19 April - 20 May 2012

Exhibited works


installation 2012

The installation ‘Gobo gobo hey!’ presents a variation on the gobo concept. A gobo is a lighting technique consisting of “a physical template slotted inside, or placed in front of, a lighting source, used to control the shape of emitted light” (see Wikipedia). Starting from this concept, Cécile Babiole proposes to make gobos in plexiglas by means of a laser cutter and to place them in front of a set of slide projectors that shine through them.

The large-scale projection system reveals the roughness of the fabrication process: it appears clearly that the laser beam heats up, deforms, burns, melts and blackens the plastic material. Depending on the speed of the beam, the material is brushed or pierced. The visual result looks more like handwriting with the downstrokes and upstrokes of a quill, or even like spray paint graffiti, than like a product of a machine from the digital era.

The engraved patterns are inspired by the music world. They are graphic representations of sounds, score elements, graphic notation, wave forms, all revealed by the luminous vibration that passes through them.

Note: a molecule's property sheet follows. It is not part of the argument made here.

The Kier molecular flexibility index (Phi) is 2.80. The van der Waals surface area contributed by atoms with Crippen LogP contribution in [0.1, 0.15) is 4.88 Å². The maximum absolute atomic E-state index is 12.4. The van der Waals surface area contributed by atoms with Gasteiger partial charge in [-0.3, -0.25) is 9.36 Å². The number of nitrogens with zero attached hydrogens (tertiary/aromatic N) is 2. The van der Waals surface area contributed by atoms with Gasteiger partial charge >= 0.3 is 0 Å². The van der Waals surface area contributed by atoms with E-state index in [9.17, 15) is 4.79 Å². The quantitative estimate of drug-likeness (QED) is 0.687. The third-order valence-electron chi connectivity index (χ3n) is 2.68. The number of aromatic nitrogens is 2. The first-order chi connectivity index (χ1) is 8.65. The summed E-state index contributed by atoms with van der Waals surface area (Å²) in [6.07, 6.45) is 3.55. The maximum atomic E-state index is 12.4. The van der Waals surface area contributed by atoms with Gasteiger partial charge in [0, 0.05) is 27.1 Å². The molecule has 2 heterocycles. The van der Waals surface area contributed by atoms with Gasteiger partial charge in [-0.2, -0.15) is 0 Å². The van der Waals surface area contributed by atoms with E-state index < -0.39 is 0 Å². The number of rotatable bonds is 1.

The title is a wink at the punk culture from the 70s and expresses the aggressive nature of the machine (‘Gabba Gabba Hey!’ is a catchphrase associated with the Ramones, the first American punk rock band).


installation 2011

Miniatures - Sound Kits is an installation project involving miniature sculptures modelled and printed out in 3D. These mini-sculptures, given their size and the monochrome white material of which they are composed, could be compared to lucky charms found in a king cake on Epiphany – celebrating the world of sounds and music culture. These miniatures represent iconic objects like a Rickenbacker electric guitar, a Technics turntable or even an ear. They are displayed as spare parts.

The sculptures are modelled and printed out in 3D using the rapid prototyping technology that generates physical objects based on digital models.

A music piece composed from 3D printer sounds is broadcasted in the installation room.

Media Gallery